Klaus Zoch’s bygone Chili Spiele was a publisher that for a few Icarusian years had my attention for what they would release next. I looked through various archived posts from boardgamenews.com and couldn’t find any mention of Neue Heimat in the convention reports for Spiel 2007. In a complete table of the FAIRPLAY votes, it received, well, 4 votes – compared 51 for Tribun, that year’s top of the list, and 103 for Cuba, which had the most votes. (Aufsteiger, which Capstone/Simply Complex has also reprinted, also received 4 votes.  If you really want to follow me down this trail, a Chili Spiele game “Aufwärts” also received a vote. I asked Klaus and he isn’t sure what this refers to. My theory is that it’s a vote for Aufsteiger where the name was recorded incorrectly.)

Clay and Capstone Games have now published a second of those Chili Spiele games, “The Estates”, a reprint of 2007’s Neue Heimat, allowing me to finally reach where those Neue Heimat reminisces resided and exorcise them.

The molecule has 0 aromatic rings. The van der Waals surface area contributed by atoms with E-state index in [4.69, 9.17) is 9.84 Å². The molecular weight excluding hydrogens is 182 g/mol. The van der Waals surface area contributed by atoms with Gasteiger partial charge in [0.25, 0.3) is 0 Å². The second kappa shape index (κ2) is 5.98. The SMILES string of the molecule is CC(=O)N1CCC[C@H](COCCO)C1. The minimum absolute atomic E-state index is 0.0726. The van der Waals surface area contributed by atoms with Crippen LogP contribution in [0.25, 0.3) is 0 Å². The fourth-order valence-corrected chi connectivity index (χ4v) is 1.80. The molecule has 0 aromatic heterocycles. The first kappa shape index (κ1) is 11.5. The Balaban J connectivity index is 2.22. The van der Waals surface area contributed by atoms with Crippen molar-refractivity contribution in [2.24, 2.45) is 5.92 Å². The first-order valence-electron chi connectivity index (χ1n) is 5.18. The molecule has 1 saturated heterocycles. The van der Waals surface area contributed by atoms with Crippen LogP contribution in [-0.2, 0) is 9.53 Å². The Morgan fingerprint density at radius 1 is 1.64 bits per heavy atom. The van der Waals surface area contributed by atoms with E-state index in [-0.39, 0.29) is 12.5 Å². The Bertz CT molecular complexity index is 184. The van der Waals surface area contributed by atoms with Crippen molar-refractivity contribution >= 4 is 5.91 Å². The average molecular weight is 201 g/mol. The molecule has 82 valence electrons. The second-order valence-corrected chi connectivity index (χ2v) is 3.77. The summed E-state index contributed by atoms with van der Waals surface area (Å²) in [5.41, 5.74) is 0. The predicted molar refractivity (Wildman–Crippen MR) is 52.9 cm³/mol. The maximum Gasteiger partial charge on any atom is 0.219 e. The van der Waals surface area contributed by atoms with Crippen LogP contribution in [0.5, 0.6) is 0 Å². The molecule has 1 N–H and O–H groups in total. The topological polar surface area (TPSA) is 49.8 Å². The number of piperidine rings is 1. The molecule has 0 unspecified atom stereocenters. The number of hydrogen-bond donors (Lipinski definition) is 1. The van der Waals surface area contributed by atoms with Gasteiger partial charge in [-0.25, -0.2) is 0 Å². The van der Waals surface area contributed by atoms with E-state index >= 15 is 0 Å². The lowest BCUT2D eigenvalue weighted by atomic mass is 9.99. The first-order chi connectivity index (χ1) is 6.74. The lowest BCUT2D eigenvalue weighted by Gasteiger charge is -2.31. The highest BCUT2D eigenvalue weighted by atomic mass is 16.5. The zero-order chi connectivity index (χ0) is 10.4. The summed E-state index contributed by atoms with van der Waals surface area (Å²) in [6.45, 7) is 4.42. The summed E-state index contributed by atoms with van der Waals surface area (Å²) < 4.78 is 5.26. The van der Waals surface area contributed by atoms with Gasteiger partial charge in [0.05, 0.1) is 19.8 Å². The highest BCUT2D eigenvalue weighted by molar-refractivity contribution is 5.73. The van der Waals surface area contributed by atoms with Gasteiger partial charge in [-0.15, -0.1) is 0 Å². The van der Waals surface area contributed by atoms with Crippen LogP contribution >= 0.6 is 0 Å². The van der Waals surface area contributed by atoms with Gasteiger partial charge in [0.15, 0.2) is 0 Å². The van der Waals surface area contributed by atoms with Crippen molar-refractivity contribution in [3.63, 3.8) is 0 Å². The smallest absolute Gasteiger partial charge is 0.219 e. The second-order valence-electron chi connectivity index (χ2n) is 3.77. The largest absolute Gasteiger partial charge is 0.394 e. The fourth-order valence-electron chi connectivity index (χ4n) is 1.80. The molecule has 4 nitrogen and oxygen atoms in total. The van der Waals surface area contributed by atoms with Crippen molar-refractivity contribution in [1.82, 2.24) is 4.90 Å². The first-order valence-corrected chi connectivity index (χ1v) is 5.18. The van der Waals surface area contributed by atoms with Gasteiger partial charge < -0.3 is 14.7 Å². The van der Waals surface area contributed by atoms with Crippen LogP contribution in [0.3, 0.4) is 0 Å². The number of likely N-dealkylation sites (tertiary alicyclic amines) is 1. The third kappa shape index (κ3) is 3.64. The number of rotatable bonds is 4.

Your goal in The Estates is to earn the most points, but we’ll need to cover a few things before we get to how those points are earned.

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Peak Position, Part 3: Ranking the Designers

The past couple of days, I’ve been talking about the Peak Position of a game, which is the highest rank it has reached at any point in time on the Geek 100.  I contend this is a better measure of the “quality” of the game than its current ranking on the Geek (particularly for older designs).  The Peak Positions I’m using are based on research carried out by JonMichael Rasmus, who summarized his results in the following Geeklist:  https://boardgamegeek.com/geeklist/224892/every-top-100-game-close-complete-i-get.  I’ve been personally maintaining these results to ensure that they stay current.

Yesterday, I introduced a way of assigning points to different Peak Positions (they range from 50 points for a Peak of 100 to 500 points for a game that reached #1).  I then modified this point value by a multiplier that reduces the value of older designs, since they are competing with considerably fewer games than recent titles, making it easier (in theory) for them to attain a high rank.  The end result is a point value for each of the 338 games that have been listed in the Geek 100 since August of 2001.